How is an inclusive approach beneficial to investors?

Eric: This isn't just something we're doing to feel good about ourselves. If there's a founder who's building a unicorn business but they’re being overlooked, and we have a process to work with them and reward their hustle, then we'll all make a ton of money.

Our view is that if we make more money, then other VCs will also look to adopt inclusivity as a true capital lever. Then the environment starts to become better for the next generation.

How does allyship factor into Hustle Fund’s mission?

Eric: Capital has become more commoditized and founders now have thousands of funds to choose from. There’s more competition, and founders can find people who are willing to build a much more meaningful partnership and allow for balance. 

This has become revolutionary for our fund. If you take founder allyship seriously, you're open to sharing your knowledge or opening up your network. We’re always looking for ways to deliver value, which we define as providing capital, knowledge and networks. We have to be held accountable to be good human beings, or else we're not going to continue to do this business.

Which projects are you most excited about?

Eric: We invest in missionaries, not mercenaries. We’re looking for entrepreneurs who believe this world has to change and have a plan to make things better. 

One of our founders, Tara Viswanathan, founded Rupa Health to create an infrastructure that allows alternative health clinics to order lab results. Hospitals and Western medical clinics have that infrastructure already, but alternative health providers don’t. Tara knows that alternative medicine will be a big part of the future of healthcare, and she’s building this incredible company to help.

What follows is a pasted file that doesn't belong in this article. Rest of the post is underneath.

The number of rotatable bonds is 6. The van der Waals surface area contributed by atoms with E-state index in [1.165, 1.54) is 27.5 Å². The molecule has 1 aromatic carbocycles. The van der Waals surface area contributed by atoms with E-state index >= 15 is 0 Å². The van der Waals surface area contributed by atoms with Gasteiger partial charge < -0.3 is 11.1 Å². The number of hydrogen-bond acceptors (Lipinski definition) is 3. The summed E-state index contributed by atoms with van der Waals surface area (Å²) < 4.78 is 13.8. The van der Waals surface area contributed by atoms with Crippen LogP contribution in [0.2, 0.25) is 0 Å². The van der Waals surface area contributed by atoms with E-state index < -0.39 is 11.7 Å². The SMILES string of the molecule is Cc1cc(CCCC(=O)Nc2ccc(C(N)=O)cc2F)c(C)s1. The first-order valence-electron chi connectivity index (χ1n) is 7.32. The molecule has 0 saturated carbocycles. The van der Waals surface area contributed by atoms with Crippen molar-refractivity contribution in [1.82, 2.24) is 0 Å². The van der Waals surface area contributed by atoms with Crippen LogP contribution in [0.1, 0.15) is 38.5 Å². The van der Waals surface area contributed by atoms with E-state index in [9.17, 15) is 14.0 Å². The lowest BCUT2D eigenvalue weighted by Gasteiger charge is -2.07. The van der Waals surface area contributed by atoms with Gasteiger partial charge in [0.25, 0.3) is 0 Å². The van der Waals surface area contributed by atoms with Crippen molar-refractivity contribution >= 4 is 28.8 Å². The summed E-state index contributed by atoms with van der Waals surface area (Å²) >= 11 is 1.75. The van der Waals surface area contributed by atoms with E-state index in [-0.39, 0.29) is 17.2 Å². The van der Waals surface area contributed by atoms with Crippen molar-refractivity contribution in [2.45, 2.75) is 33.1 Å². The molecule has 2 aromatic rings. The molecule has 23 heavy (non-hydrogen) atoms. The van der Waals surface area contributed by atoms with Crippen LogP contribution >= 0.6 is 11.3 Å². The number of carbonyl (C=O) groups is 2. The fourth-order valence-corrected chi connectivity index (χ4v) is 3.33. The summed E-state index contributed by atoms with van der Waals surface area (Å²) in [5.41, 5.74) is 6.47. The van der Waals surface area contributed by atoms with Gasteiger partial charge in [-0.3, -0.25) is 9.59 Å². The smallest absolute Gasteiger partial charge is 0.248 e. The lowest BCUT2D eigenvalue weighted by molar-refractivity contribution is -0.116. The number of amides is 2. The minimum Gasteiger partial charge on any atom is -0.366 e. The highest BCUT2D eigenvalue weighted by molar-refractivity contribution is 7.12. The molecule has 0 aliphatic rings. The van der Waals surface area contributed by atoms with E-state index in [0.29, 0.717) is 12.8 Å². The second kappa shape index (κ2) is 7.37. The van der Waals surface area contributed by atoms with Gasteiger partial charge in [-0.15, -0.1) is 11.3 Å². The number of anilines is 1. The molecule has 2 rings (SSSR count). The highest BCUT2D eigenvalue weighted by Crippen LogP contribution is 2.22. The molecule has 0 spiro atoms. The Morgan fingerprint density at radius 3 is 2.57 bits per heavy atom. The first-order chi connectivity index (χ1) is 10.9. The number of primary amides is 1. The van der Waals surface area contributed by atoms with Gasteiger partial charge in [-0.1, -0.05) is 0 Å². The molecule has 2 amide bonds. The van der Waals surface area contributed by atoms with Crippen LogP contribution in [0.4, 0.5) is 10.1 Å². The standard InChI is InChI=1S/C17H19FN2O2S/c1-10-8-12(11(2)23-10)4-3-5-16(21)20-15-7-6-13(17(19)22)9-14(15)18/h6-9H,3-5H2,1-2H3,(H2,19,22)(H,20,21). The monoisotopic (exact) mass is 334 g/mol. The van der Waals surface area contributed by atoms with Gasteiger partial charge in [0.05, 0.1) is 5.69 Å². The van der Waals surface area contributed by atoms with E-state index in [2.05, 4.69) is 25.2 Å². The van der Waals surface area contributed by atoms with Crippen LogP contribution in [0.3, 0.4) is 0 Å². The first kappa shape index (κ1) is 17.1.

Another founder, Justin Intal, is building Forage, a third-party platform for Electronic Benefits Transfer (EBT) transactions, for people buying groceries with government assistance. My wife grew up food insecure, and we know how buying food with EBT (also known as "food stamps") can be a complicated process, often with a negative user experience. Justin has brokered all these exclusive partnerships, so users can order Instacart or UberEats and pay with EBT. He measures his success by his impact on humans, like the number of people who received meals each week. There’s something much larger than capitalism happening here. 

What’s next for Hustle Fund?

Eric: Within the next few years, our goal is to become as much of an education company as we are a VC fund, so we’re focused on growing our audience. We want to become a canonical library for founders to learn how to create their pitch, how to work with VCs and how VCs measure their growth trajectory and create a brand that lasts 50 to 100 years. 

We’re also focused on educating investors. We already run Angel Squad to teach people how to become angel investors, and Camp Hustle to offer in-person networking opportunities. We’ll continue to build a diverse network of angel investors from all walks of life, and create opportunities for symbiosis by connecting founders to our network to share advice and expertise.

Personally, I'm in a stage of my career in which I'm just trying to solve for joy, and joy for me is loving the people I work with: my teammates, our investors, our founders. Above all, I’m looking to connect with people who share my vision for allyship; content and media is a great mechanism to do that. 

Photo provided by Hustle Fund

The views of the interviewee of this article do not necessarily represent the views of First Republic Bank. This information is governed by our Terms and Conditions of Use